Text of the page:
The sum total of the WikiLeaks revelations thus far is to confirm an already dark and cynical view of the American government. It adds to our disillusionment and the realization that a change in presidents and a change in ruling parties did not translate to a change in policy.
For me the most damning revelation (if it can be called that) was our government’s response to the military coup in Honduras overthrowing the democratically elected president, Manuel Zelaya, in June 2009.
At the time I correctly read the coup as an unjustified reaction to Zelaya’s proposals to help his nation’s abundant poor. That he wanted to raise the minimum wage was just too much for that nation’s elite to bear. I incorrectly interpreted the Obama administration’s neutral response as a step in the right direction. Thanks to WikiLeaks we now know that our own diplomats got it right from day one: The coup was unlawful, ungrounded and therefore deserving of an immediate and forceful denunciation. Our official response neither condemning nor approving the coup was calculated to legitimize the coup with a subsequent election while Zelaya was exiled to the Dominican Republic.
The message to Latin America was, and is, clear: This administration like its predecessors is no friend to democracy for whenever the elite come calling we will answer. Tragically, the Obama administration continues to pursue a policy of exploitation under the guise of free trade though it has alienated the entire hemisphere.
This was the administration that was supposed to champion transparency yet the venom it has shown toward the man who forced some small measure of it upon them is palpable. There is nothing in these documents that poses a threat to any lives and the only policies they challenge are policies that deserve to be challenged.
What follows is an assault on the free flow of information through the worldwide web. Members of congress and the executive are scrambling to find ways to shut WikiLeaks down. Because the web is international and the WikiLeaks people are highly competent their efforts are likely to fail. For individuals and organizations with lesser resources the effort to suppress might well succeed. That is the greatest danger the WikiLeaks phenomenon entails: that freedom of the web might be compromised.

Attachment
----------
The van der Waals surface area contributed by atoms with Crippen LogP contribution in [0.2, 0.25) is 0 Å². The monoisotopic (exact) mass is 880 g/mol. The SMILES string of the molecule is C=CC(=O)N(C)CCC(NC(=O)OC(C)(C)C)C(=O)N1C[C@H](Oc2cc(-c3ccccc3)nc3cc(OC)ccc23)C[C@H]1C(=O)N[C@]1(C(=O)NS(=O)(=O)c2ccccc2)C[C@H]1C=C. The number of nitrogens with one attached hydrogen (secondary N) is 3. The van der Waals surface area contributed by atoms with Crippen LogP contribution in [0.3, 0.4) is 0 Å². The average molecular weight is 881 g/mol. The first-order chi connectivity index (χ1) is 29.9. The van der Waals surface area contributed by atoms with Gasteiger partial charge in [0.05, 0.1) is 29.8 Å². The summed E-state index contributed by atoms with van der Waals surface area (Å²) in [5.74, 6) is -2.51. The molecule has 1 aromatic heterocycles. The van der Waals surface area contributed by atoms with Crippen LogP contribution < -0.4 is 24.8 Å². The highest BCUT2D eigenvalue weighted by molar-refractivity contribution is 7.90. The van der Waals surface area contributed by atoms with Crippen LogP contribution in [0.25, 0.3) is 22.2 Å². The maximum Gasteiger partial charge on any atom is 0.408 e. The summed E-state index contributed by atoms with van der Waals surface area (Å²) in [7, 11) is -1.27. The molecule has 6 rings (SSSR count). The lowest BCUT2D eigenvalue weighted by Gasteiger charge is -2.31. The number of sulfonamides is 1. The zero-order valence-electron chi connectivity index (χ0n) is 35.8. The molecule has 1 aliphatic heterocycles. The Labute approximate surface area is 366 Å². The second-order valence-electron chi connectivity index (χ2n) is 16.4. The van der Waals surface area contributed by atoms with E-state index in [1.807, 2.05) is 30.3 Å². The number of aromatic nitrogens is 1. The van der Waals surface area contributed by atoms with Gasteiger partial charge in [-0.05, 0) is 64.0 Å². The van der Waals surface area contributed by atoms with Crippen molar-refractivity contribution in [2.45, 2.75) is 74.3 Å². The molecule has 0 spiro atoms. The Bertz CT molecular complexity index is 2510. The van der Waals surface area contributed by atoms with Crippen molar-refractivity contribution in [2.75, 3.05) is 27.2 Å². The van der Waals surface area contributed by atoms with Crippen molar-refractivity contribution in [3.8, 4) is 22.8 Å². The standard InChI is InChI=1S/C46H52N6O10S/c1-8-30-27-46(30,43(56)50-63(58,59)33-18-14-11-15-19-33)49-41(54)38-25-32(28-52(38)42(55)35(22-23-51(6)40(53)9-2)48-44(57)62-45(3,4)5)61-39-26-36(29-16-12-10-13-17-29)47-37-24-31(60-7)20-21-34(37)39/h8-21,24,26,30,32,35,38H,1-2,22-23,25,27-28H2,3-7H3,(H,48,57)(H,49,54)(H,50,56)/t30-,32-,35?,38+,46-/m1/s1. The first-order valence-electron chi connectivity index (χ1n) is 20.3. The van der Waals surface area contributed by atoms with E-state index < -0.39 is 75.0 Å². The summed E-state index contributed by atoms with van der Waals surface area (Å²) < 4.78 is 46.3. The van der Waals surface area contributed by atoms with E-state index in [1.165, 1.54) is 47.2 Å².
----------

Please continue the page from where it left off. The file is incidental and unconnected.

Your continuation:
It is critical to bear in mind that WikiLeaks is not the source of its information; it is the conduit. It receives information from people within the halls of power who believe the public has right to know and that that right supercedes all other considerations.
We need a WikiLeaks. We can no longer count on our corporate-owned media to do the right thing when it may undermine their own interests. We need a neutral conduit. In fact, we need a thousand conduits so that none can be singled out for retribution.
Imagine what might have happened had someone leaked the Downing Street memos or something like them, exposing the lies of war before the first bombs fell on Baghdad. If an unjustified war could be averted and hundreds of thousands of lives saved, how sacred then is the right of government secrecy?
I do not know what happened with two women in Sweden but I have a suspicion that the case would never have come to light if not for the other activities of Julian Assange. If guilty, without question he should be held accountable.
In his role as a provider of information that enlightens or empowers the public, Julian Assange deserves all the protection that freedom of the press can provide. Toward that end we should extract a price on Amazon and eBay with a Christmas boycott for doing the government’s dirty work.
I sincerely hope that all efforts at suppression and revenge fall short and that our government finally learns that transparency is not only the best defense against security leaks, it is also the best policy.
This is how our story must end: Not with our hero in jail but exonerated and our government shamed into more open, honest and responsible policies. It must leave us yearning for the next installment.